Horseback riding as therapy began in 1952, when Liz Hartel of Denmark who, despite being handicapped by polio, won a silver medal for dressage at the 1952 Olympics in Finland.
The disease had left her with paralyzed legs. Nevertheless, she was able to get back on her horse, Jubilee and began riding to rebuild her strength. By 1952 she had regained enough strength and coordination to win the equestrian event.
Her experience inspired a Norwegian therapist to establish a riding group for children with special needs. Soon after, England also began offering therapeutic riding to children.
Therapeutic horseback riding came to both the United State and Canada in1960 with the formation of the Community Association of Riding of the Disabled.
In 1969 the Cheff Center for the Handicapped was established in Michigan, which remains the oldest and largest center intended specifically for people with disabilities. Then in 1969 the North American Riding for the Handicapped Association (NARHA) was formed. Currently, at 760 NARHA riding centers more than 30,000 individuals with disabilities find a sense of independence through horseback riding.
What started as a success story in 1952 soon evolved into a worldwide effort of dedicated ranch owners, therapists, and a few special horses. They are joined statewide by the Pennsylvania Council on Therapeutic Horsemanship and nationally by the North American Riding for the Handicapped Association (NARHA).
According to DeWayne B. Greenlee, Executive Director PA Council on Therapeutic Horsemanship, some ranches such as Harts to Horses are certified through the Pennsylvania Qualified Instructor Training program (PQI).
PQI is designed to help educate and inform horseback riding instructors, physical therapists, riding program operators, medical professionals, and other interested individuals about therapeutic riding. The specific phases of instruction are intended to supply information needed to operate a safe therapeutic riding program.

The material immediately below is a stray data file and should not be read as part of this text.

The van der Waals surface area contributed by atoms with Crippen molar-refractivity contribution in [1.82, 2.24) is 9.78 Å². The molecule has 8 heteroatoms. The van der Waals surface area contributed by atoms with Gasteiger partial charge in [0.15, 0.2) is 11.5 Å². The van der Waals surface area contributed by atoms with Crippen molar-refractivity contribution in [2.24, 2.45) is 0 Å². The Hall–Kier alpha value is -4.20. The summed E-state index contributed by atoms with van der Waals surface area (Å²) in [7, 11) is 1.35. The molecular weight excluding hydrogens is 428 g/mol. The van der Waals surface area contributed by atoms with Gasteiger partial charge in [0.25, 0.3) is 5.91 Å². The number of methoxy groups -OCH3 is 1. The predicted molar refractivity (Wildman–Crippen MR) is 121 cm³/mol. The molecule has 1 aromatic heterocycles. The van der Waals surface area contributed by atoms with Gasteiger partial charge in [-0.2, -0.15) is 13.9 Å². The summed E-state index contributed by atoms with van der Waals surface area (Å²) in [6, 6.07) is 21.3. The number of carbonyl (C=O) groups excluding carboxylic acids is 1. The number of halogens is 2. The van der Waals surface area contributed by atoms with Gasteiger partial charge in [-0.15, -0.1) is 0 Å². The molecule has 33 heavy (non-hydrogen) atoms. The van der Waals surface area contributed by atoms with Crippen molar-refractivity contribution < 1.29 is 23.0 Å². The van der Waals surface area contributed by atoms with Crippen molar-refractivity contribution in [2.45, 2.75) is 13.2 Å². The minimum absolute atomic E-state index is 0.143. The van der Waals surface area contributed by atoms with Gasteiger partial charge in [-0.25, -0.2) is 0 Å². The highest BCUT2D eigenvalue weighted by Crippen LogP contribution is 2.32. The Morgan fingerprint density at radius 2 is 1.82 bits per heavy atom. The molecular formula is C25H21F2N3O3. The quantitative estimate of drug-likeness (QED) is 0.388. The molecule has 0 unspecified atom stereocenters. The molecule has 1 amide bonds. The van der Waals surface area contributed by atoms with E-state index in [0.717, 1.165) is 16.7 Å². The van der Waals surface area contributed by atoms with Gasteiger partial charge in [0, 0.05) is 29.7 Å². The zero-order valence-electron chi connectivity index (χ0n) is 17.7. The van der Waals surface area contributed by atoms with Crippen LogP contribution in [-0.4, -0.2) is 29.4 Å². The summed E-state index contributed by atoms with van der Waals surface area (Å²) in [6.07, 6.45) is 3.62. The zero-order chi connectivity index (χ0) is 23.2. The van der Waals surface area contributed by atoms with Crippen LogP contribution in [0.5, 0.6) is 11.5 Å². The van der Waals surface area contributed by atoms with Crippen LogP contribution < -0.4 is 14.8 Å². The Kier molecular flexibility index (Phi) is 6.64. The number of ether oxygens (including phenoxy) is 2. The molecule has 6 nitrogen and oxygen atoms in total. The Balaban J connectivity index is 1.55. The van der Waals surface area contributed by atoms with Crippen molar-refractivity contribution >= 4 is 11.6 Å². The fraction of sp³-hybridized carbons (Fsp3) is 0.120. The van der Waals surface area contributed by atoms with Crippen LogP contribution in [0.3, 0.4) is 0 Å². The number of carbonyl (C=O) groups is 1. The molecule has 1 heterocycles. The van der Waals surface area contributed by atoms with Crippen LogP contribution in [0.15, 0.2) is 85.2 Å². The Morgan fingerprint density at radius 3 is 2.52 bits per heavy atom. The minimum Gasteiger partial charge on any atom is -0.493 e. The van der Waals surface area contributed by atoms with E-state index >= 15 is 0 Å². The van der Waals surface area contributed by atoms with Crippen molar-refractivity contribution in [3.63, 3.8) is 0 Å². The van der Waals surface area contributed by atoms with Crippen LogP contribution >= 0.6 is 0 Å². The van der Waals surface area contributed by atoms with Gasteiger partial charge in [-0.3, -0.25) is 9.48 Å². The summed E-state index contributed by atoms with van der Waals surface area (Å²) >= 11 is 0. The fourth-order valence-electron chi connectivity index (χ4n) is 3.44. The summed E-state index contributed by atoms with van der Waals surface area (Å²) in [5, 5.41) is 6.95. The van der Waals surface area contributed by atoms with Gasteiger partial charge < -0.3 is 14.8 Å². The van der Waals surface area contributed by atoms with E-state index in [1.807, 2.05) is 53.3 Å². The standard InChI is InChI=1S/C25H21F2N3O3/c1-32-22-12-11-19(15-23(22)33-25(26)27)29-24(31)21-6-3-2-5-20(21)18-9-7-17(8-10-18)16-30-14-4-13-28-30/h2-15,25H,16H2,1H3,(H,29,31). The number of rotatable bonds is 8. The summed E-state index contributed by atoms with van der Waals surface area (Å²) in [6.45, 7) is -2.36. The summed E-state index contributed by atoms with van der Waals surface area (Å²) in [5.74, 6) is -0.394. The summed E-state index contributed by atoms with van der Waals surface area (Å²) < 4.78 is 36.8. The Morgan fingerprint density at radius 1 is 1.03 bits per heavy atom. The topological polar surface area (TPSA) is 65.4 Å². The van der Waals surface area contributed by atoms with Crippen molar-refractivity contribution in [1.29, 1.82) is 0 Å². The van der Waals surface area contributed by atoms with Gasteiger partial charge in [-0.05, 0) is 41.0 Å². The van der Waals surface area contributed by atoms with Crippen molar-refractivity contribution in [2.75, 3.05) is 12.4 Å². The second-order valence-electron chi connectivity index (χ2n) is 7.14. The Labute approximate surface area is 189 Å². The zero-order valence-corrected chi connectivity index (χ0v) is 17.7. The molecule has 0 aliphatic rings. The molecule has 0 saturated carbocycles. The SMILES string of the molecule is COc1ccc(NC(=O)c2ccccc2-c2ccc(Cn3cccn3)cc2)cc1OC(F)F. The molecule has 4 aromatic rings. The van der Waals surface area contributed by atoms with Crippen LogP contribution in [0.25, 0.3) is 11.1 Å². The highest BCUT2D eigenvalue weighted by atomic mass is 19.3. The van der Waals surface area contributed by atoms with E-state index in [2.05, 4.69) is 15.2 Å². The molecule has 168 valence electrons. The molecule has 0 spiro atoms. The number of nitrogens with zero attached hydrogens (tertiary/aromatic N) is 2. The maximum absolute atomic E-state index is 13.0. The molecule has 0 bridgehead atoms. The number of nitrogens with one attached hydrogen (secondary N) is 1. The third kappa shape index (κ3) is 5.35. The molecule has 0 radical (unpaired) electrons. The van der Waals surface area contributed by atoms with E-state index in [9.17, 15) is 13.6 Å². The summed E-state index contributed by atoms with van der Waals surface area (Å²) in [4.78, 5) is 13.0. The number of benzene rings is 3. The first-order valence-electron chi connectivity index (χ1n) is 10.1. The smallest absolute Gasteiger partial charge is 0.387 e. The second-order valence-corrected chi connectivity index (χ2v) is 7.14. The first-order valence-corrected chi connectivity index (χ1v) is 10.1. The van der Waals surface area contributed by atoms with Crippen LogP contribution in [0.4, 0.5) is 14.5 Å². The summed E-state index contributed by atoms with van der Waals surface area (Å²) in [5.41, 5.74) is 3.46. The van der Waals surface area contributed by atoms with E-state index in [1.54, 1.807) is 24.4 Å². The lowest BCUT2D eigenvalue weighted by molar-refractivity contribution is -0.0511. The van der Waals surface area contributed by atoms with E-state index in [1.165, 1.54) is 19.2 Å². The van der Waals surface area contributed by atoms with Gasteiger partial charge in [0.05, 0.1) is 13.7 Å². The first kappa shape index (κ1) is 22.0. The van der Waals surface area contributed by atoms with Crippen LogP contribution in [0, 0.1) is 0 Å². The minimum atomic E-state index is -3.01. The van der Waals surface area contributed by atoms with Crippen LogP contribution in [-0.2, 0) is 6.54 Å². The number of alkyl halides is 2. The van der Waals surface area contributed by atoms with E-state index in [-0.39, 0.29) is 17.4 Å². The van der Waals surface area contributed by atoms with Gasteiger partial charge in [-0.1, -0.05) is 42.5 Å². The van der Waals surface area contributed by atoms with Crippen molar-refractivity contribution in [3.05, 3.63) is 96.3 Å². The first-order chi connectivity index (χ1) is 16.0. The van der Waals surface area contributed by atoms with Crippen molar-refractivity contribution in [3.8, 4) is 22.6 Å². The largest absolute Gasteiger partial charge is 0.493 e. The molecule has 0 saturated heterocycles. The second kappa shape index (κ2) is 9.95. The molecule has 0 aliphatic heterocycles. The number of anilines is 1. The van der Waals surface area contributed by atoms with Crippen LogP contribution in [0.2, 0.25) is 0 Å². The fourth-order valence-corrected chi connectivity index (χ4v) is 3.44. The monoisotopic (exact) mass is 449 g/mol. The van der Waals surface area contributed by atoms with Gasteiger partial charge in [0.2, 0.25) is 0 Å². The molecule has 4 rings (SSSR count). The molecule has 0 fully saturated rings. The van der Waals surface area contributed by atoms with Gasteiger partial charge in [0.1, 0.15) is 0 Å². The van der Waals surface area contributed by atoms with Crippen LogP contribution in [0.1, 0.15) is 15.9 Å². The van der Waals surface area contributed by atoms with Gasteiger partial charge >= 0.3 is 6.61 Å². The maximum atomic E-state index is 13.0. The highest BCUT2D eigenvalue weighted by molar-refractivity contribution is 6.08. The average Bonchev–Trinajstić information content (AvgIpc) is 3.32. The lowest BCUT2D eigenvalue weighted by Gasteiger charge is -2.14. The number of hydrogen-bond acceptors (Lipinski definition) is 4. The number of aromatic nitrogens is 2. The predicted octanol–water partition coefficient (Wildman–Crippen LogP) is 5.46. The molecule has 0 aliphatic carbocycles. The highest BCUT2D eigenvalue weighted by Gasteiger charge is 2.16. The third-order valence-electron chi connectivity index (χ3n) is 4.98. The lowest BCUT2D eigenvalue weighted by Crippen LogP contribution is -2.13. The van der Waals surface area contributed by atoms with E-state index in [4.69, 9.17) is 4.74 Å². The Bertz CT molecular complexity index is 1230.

“Therapeutic riding programs should operate in conjunction with the intimate guidance of medical professional,” says Greenlee.
The Pennsylvania Council issues a certificate to individuals who have successfully completed three phases of training as well as an “on-site” evaluation conducted by a team of PQI evaluators at the program site.
Cost to families
According to Mike Kaufmann of NARHA, some riding centers might charge a small fee, but most are non-profit and do not. “They rely mostly on fund raising,” he says. “And unless a licensed therapist is involved, reimbursement for therapy from an individual’s medical coverage is unlikely.”
Other organizations participating in NARHA riding programs include the Muscular Dystrophy Association, Multiple Sclerosis Society, Special Olympics, Spina Bifida Association and United Cerebral Palsy. For information call 1-800-369-7433 or visit www.narha.org.